In these days i’ve worked a lot on Red Hat Enterprise and Centos machines, and so i’ve used yum to install, upgrade, remove and download packages. I’m more used to .deb packages (or the portage system), and so for me these plugins are both new and really useful to extend the basic functions of yum. […]
Like every year it’s time once again to read the sysadvent blog, a great source of interesting article.
This one it’s an article of one year ago, but still really useful and interesting
Over the years, I have mentored quite a few System Administrators. Levelling up means learning about your tools and what they’re capable of (and not memorizing command line flags). For this year’s article on SysAdvent, I wanted to share a lot about one my favorite tools: yum. When I say yum, I mean a little more than just the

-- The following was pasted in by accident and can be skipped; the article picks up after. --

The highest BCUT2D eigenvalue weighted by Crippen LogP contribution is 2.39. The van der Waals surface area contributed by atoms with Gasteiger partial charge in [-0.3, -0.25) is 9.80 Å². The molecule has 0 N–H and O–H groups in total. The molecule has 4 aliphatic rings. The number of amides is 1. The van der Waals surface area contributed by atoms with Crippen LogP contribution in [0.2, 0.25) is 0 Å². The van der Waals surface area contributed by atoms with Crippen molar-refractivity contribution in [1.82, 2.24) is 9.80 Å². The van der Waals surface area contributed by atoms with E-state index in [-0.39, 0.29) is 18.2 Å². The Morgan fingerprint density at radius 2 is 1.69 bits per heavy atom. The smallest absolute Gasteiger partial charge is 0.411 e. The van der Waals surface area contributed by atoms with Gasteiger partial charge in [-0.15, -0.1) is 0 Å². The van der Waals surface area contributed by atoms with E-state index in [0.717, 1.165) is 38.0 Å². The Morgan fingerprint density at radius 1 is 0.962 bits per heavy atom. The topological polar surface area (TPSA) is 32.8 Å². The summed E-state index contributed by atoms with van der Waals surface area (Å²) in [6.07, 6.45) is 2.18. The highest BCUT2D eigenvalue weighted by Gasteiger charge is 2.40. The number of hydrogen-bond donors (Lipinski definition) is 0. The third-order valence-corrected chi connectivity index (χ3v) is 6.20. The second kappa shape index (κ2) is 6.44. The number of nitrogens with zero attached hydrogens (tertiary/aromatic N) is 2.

yum cli itself, but the ecosystem of tooling around it. I spend a lot of time doing things like package building, package repository management, and all in all hacking around with rpms and yum.
Yum is a tool that you’ve probably used if you been a system administrator for any period of time. It’s also one of those tools that is very easy to use and have it get out of your way. yum does network-based dependency resolution, meaning that if you want to install a package, it will download and install all dependencies of that package as well. These are the basics people often know. Under the hood it uses rpm. In normal operation, you use yum for searching, installation and uninstallation of packages. That’s actually pretty awesome, but mainly the trivial use-case for yum.
Beyond that, however, there is much more to the way yum works and interacts with repository metadata. Sometimes being able to query that data can solve heinous problems easily, rather than coming up with odd workarounds. That information can also help you make good decisions about package management.